Sigma Metric Analysis
Multiple POC Glucose Methods
In 2007, Scientists at the Mayo Clinic performed an interesting study of multiple POC glucose methods to evaluate their performance.We apply Westgard Sigma analysis to this data. Do you think world class performance is possible at the point of care?
 The Precision and Comparison data
 Calculate bias at the decision level
 Determine quality requirements at the critical decision level
 Calculate Sigma metrics
 Evaluation of performance by OPSpecs chart, Sigmametrics graph, and EZ Rules 3
 Conclusion: what quality requirement to use?
January 2008
[Note: This QC application is an extension of the lesson From Method Validation to Six Sigma: Translating Method Performance Claims into Sigma Metrics. This article assumes that you have read that lesson first, and that you are also familiar with the concepts of QC Design, Method Validation, and Six Sigma. If you aren't, follow the link provided.] 
More than ten years ago, we provided a QC application and analysis of a Pointofcare glucose method. With the debate over EQC and the CLIA Final Rules back on the front burner, we thought it would be interesting to "revisit" POC glucose methods and see what performance is being achieved by these devices.
The source of data for this QC application is a poster from the 2007 AACC conference: Evaluation of multiple point of care glucose methods compared to a laboratory hexokinase reference method, GR Deobald, LD Griesmann, RJ Scott, AM Wockenfus, BS Karon, Mayo Clinic, Rochester. This poster is, as of January 2007, in press for an article in Point of Care [Scott RJ, Deobald G, Griesmann L, Wockenfus AM, Karon BS. Evaluation of multiple point of care glucose methods compared to a laboratory hexokinase reference method. Point of Care, in press]
Dr Bradley Karon was gracious enough to provide additional precision data about this study.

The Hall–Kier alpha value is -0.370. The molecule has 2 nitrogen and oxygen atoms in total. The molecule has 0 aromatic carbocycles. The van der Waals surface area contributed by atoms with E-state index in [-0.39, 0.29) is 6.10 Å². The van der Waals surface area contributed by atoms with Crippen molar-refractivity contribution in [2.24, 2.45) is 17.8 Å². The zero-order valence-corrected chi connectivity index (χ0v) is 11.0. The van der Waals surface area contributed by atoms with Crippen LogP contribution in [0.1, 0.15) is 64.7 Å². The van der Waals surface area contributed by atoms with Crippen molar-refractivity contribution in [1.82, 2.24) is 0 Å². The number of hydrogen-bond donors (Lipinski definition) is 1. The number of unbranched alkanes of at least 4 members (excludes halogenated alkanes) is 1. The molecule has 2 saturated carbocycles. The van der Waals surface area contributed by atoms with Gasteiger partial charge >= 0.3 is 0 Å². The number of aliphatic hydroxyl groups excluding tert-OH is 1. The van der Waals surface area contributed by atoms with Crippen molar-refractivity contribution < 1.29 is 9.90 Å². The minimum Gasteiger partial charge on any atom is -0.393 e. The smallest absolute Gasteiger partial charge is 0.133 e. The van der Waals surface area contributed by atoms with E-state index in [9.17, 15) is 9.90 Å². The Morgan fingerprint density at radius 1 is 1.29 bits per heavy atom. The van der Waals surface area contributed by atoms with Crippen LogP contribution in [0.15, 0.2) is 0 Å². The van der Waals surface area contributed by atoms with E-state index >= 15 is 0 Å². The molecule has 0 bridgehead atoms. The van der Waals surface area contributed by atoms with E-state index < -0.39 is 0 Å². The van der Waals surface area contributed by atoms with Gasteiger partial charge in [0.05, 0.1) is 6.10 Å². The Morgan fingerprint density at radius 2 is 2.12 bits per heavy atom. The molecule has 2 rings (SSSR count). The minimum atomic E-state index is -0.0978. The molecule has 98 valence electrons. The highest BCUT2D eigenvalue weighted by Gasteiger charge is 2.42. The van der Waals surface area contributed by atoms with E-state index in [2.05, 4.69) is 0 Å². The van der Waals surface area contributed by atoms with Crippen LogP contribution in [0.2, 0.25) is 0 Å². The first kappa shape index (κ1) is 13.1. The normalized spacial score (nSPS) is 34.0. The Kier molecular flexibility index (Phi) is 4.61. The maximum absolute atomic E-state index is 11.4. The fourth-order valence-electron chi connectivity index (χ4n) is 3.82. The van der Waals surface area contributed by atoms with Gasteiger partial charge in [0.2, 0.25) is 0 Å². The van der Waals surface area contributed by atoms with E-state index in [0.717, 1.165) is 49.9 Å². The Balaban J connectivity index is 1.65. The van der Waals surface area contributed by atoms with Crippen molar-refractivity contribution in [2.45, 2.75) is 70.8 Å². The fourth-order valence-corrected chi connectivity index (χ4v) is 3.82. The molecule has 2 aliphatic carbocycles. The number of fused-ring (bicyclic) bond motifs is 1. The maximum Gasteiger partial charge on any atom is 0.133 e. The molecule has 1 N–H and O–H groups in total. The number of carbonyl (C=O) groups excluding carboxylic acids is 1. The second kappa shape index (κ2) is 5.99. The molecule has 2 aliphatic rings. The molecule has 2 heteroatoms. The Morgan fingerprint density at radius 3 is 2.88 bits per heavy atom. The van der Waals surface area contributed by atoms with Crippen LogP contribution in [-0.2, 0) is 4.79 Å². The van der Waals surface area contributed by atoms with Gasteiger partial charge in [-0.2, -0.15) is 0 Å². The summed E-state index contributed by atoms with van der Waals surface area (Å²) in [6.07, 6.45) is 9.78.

Because of the results, we're going list some of the instruments anonymously. The reason will become clear.
The Precision and Comparison data
According to the abstract, 81 whole blood samples were analyzed by five different whole blood glucose methods and compared to results on the Roche Integra, which served as the reference method. In addition, Dr. Karon provided us with daytoday precision estimates, obtained by using commercial control materials.
Imprecision Estimates:
Method 
Low control

Medium Control

High Control

Radiometer ABL 725 
2.0%

2.0%

2.0%

Method A 
6.0%

4.3%

2.7%

Method B 
4.0%

2.3%

3.9%

Method C 
4.3%



2.8%

iStat 
1.4%



0.7%

There are a lot of different numbers to choose from. Do we evaluate all three levels? The best number? The worst number? Keep in mind that the CLIA quality requirement for glucose is a split requirement: Target value ± 6 mg/dL or ± 10% (whichever is greater). At low levels, the unit requirement kicks in, while any level above 60 mg/dL, the 10% requirement kicks in. What you pick to use here relies on your professional judgment
For the purposes of this QC application, we're going to use the medium control imprecision estimates  and take the average of the low and high control imprecision estimates for those methods that don't have a medium control. This means that the Inform will have a 3.6% and the iStat will have a 1.1% estimate imprecision.
Comparison of Methods Data:
Test Methods vs. Roche Integra 400 (N=81)
The range of glucose values for this study was 36  410 mg/dL, with a median glucose value of 120 mg/dL.
Method 
Slope

yintercept

r

Radiometer ABL 725 
1.03

1

0.995

Method A 
0.97

4

0.981

Method B 
0.99

12

0.977

Method C 
0.92

6

0.984

iStat 
0.97

2

0.998

Remember that the correlation coefficient is not the key statistic here. The value of the correlation coefficient merely tells us that simple linear regression would be sufficient for these analytes (for those r values below 0.95, other forms of regression like Deming or PassingBablock are preferable, but in this case, are not available).
Calculate bias at the decision level
Now we take the comparison of methods data and set the equation to the level covered in the imprecision study. We're going to the 120 mg/dL median level as the decision level of interest. Using that level, we can solve the equations and obtain bias estimates.
Here are the steps for calculating bias:
((slope*level) + YIntercept)  level) / level = % bias
Here is an example calculation for the ABL 725:
((1.03*120.0) 1)  120.0) / 120.0 = ((123.6  1)  120.0) / 120.0
(122.6  120.0) / 120.0 = 2.6 / 120.0 = 0.02166 * 100 = 2.2%
Method 
Slope

yintercept

Bias%

Radiometer ABL 725 
1.03

1

2.2%

Method A 
0.97

4

0.3%

Method B 
0.99

12

9.0%

Method C 
0.92

6

3.0%

iStat 
0.97

2

4.7%

Determine the quality requirements at the critical decision level
Now that we have both bias and CV estimates, we are almost ready to calculate the Sigma metrics for these analytes. The last (but not least) thing we need is the quality requirement for the method. As we mentioned earlier, CLIA provides a split quality requirement, Target value ± 6 mg/dL or ± 10% (greater). Given the reference median method level of 120 mg/dL, the appropriate analytical quality requirement for a laboratory method is 10%.